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Peter Telfer, the Trinidadian percussionist who made African drumming a church staple, goes to his Creator

Trinbagonian musician Peter Telfer, who died on October 15, 2021. Screenshot taken from the music video for Kutunza Uhuru (Cherish Freedom) by Mawasi Experience on YouTube, from the album of the same name. Video by Elspeth Duncan.

Musician Peter Telfer, whose fiercely original and experimental percussive style moved a nation, is being mourned by Trinidad and Tobago netizens after his death on October 15. He had been admitted to hospital on September 30, after complaining of “pain and discomfort.” A music enthusiast from childhood, when he began playing with his lifelong friend, the exemplary flautist and saxophonist Dawud Orr, who passed away this past August, Telfer was a deeply spiritual man whose Roman Catholic faith was intertwined with every note he created. He was 63 years old.

As young men, he and Orr would play at various community events—they were just as adept at disco music as they were at soca, the newly burgeoning music genre—and they gigged at many Carnival parties. In October 1980, Telfer founded the band Mawasi Experience, into which he poured his love for music and merged it with his purpose-based faith. Yet, according to rapso performer Wendell Manwarren, who spoke with Global Voices by telephone, Telfer's music “didn't feel heavy,” preachy or overly religious. Rather, it felt spiritual. Describing him as “a true giant of a man and the definition of a patriot,” Manwarren remembers Telfer as “always being clad in red, white and black,” Trinidad and Tobago's national colours.

That unique combination of spirituality and cultural pride is an integral part of Telfer's legacy. In keeping with the Second Vatican Council, which began under Pope John XXIII in 1962 and ended under Pope Paul VI in 1965, there was a recommendation that the church should adapt to local cultures, “including philosophical and theological adaptation.” As a result, churches in Trinidad and Tobago began to welcome the participation of folk choirs, but Telfer led the charge in bringing the concept of African drumming into the celebration of the Catholic mass.

Cultural activist Rubadiri Victor said on Facebook:

I cannot even begin to fathom the battles that Peter Telfer must have fought to get the African Drum & its Musics accepted by and integrated into the Catholic Church (and by osmosis-others). Also because his version of Drum Music was not neutered of African Revolutionary Sentiment and Civilisational Subversive Retentions…Yet he fought that battle-AND WON!!! He has a whole Liturgy with songs throughout the life cycle of Catholic worship. He was musical director in a major Port of Spain Convent! Drums are now everywhere in the Church. African music is everywhere. And all its children are inside the Church proper…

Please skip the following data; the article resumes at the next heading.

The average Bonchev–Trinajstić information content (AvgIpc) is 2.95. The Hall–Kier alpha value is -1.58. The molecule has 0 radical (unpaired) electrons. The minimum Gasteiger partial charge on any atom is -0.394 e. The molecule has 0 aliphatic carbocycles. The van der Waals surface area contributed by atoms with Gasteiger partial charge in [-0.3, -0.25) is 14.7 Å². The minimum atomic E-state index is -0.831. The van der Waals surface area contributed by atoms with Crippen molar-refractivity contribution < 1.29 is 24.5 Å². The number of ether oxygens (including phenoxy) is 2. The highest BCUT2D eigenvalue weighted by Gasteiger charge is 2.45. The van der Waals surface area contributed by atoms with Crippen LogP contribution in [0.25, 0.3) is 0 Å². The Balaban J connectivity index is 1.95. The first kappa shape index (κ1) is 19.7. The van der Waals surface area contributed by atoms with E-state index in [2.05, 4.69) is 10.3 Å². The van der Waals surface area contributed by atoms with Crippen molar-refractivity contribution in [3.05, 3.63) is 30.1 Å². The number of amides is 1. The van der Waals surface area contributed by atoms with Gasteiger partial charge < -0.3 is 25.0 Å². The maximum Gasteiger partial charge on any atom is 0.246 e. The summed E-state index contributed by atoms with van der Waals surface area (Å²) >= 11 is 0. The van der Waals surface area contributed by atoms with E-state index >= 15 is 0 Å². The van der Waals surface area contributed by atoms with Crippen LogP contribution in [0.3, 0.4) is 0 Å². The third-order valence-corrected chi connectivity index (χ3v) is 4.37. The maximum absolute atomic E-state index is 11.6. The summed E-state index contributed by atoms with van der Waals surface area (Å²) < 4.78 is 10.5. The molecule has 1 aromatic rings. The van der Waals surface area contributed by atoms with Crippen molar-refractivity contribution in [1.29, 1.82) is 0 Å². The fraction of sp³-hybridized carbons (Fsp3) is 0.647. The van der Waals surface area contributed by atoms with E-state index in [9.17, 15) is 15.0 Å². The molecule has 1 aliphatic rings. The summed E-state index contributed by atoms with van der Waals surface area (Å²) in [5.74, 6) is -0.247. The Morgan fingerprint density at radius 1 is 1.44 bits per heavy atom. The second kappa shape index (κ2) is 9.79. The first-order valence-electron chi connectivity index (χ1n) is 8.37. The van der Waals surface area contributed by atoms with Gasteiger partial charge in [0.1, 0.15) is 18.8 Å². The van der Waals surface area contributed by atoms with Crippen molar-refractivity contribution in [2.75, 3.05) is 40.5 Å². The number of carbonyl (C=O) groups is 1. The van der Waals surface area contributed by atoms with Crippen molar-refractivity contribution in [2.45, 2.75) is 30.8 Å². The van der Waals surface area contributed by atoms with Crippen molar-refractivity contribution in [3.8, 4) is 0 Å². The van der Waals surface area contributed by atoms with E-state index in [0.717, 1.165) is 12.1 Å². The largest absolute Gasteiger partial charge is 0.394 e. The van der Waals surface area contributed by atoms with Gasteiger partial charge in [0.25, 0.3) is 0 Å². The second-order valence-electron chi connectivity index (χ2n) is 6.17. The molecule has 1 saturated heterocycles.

Many fought those battles-but that's Peter Telfer and the Mawasi Experience doing that heavy lifting…

In a telephone interview, Patrice Cox-Neaves, who began her friendship with Telfer as a member of the folk choir at St. Theresa's Church on the outskirts of Port of Spain, described his work as “the wholeness of the music ministry” in the local Catholic church, saying, “Our music liturgy—for me, that was Peter.” She remembers him forever experimenting, making his own drums, and showing up to church with his “battery of instruments,” many of them made from local materials such as bamboo.

Of his numerous liturgical contributions, Telfer was probably best known for his inspired “O Creator,” a startling and spirited piece that most people heard for the first time on February 5, 1985, during then pontiff John Paul II's celebration of Holy Mass in Trinidad and Tobago's National Stadium as part of his apostolic journey to the Americas. Its bold and unapologetically exuberant percussive backbone was strong, joyous, and freeing, and got everyone in that stadium moving to a deeper rhythm while connecting to a higher source.

Facebook user Leslie-Ann Joan Boiselle called the piece “the beginning of the evolution of our liturgical music,” while Rubadiri Victor described the experience of hearing “O Creator” as “humanity attempting to talk to God”: